London woman sent picture of man’s penis in world’s first ‘cyber-flashing’ case

Police are investigating a “new” crime of cyber-flashing after a commuter received an indecent image on her phone as she travelled to work. The image was sent to her using AirDrop through Apple’s iPhone.

Lorraine Crighton-Smith, a resident of London received the NSFW picture during her journey on a train in South London. The world’s first cyber flasher used AirDrop feature in iPhone to send her this image.

AirDrop feature is designed to share pictures between friends with ease but at the same time it can be used by anyone to send images to people in close vicinity.

Crighton-Smith, 34, told the BBC that she had felt “violated” by the picture. She reported it to the British Transport Police, who told her that the crime was new and asked that anyone else affected by similar messages should report them.

The reason Crighton-Smith received the picture through AirDrop was because she was using the same feature in her iPhone at that time to send an image to her friend. She said that was she was sharing images with her friend, she was unexpectedly sent a picture of a man’s private parts while she was on the train.

“So, I declined the image, instinctively, and another image appeared, at which [point] I realised someone nearby must be sending them, and that concerned me,” she told the Victoria Derbyshire programme. “I felt violated, it was a very unpleasant thing to have forced upon my screen.”

Crighton-Smith believes that the cyber flasher was sending the images on purpose fully knowing that she was a female from her description in AirDrop.  But she worried that someone else more vulnerable, like a child, could have received the photo.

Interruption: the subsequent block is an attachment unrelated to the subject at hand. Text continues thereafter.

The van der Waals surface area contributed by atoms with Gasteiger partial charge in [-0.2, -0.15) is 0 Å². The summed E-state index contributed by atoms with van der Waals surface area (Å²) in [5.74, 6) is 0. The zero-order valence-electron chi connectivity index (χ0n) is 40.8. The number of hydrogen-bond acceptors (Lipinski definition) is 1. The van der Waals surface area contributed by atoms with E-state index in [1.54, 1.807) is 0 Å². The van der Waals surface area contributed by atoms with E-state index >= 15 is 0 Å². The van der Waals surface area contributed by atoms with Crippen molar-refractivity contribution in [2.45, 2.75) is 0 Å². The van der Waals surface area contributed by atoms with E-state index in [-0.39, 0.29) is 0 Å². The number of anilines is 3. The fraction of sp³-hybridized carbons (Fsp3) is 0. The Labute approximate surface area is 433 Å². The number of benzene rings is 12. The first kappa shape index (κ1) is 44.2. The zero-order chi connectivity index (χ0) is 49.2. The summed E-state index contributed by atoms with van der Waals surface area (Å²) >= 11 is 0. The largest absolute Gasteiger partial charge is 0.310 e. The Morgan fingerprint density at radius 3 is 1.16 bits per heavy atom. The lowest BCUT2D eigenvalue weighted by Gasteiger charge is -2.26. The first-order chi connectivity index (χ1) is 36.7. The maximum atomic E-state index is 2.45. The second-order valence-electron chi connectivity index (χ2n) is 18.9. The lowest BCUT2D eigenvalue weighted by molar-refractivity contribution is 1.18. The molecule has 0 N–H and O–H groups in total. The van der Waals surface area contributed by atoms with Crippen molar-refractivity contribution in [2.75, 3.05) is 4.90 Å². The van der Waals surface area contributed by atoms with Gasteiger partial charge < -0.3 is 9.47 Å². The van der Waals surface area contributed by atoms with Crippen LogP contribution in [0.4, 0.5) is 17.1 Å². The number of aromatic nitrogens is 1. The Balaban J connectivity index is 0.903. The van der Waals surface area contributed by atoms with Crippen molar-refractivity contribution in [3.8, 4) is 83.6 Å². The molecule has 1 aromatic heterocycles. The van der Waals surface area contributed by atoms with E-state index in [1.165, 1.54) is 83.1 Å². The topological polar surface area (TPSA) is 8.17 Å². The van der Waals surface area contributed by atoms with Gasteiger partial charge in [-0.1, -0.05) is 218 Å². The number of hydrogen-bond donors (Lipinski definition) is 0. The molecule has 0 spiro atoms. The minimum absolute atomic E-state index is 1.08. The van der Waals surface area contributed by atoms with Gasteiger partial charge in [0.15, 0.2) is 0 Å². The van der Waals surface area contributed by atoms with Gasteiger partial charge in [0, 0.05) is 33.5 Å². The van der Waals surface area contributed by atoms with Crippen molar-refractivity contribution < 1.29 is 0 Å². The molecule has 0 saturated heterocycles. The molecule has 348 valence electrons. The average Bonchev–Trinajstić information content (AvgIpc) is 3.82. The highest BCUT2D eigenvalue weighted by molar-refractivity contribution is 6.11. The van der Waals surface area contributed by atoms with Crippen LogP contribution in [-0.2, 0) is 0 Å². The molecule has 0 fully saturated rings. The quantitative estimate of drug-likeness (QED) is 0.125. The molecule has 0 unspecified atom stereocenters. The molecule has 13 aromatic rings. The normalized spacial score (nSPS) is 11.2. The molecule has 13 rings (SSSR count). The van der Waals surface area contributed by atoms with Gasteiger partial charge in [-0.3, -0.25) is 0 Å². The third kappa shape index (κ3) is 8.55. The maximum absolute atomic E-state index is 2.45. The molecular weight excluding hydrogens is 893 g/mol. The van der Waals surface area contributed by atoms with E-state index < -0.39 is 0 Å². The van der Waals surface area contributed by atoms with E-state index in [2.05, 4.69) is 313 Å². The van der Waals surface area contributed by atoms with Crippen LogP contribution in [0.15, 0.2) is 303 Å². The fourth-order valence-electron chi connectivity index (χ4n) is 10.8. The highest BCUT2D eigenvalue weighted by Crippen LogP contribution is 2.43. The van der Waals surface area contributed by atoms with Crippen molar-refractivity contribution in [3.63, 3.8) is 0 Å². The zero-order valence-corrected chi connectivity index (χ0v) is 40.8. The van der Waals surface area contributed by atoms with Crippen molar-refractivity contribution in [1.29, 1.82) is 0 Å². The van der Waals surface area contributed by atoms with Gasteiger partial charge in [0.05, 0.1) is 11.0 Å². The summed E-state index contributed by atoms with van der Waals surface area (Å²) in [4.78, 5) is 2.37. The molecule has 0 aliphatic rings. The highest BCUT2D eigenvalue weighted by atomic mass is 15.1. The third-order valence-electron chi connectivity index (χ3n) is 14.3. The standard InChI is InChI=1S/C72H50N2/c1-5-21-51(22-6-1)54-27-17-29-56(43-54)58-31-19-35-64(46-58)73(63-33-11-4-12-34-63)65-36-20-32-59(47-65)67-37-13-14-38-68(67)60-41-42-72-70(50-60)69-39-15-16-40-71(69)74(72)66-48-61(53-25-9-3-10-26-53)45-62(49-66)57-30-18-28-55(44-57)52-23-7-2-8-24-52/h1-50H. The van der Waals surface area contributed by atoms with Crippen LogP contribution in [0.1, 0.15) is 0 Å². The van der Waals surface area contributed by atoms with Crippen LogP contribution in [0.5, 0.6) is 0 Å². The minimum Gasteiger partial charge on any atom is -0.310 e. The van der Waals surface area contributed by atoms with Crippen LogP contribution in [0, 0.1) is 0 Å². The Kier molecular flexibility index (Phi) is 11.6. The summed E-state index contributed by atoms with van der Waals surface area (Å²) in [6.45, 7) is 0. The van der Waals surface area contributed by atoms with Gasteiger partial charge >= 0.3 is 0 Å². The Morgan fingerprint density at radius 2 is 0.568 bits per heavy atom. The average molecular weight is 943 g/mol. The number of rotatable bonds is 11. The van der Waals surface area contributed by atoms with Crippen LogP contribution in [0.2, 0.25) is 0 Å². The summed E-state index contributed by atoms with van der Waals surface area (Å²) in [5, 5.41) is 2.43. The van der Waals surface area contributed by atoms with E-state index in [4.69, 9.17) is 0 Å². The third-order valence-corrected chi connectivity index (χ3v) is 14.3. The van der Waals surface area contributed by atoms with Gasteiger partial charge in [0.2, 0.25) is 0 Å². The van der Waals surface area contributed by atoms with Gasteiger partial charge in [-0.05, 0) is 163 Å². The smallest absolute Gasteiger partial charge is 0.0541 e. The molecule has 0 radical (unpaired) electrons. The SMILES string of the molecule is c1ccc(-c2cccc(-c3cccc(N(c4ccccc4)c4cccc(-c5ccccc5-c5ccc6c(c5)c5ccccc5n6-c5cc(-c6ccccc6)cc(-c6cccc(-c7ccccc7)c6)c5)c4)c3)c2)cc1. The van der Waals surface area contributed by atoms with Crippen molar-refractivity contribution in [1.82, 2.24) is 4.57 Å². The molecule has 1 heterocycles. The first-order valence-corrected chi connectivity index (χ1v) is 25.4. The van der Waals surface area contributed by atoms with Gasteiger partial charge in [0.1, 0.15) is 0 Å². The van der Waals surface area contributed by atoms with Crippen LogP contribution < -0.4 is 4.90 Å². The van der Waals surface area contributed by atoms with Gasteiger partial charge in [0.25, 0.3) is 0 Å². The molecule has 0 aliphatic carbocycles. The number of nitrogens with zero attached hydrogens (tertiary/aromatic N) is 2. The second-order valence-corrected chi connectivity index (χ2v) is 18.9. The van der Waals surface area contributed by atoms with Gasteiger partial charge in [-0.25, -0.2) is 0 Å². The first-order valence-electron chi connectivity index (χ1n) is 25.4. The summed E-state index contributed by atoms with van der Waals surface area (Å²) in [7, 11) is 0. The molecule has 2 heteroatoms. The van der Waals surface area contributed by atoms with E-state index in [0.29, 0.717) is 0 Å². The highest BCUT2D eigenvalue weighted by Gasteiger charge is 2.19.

The British Transport Police said that this is first time they have registered a case of cyber flashing. They cited difficulties in pursuing the cyber flasher as Crighton-Smith didn’t accept the photo. Thus they dont have any evidence left on her iPhone which can identify the cyber flasher.

AirDrop uses wifi and Bluetooth to send pictures and other files over short distances, between iPhones, iPads and Macs. By default the technology is set to “Contacts Only” — limiting the feature to people users know — but that can be easily changed to “Everyone”.

The AirDrop settings are easily accessible from the control centre, by swiping up from the bottom of the iPhone or iPad’s screen.

Similar incidents have been known to happen with Bluetooth, which also allowed anyone to receive or send photos from and to anyone else in the immediate vicinity. But the British Transport Police said that it was the first time they had seen Apple’s technology used in such a case.

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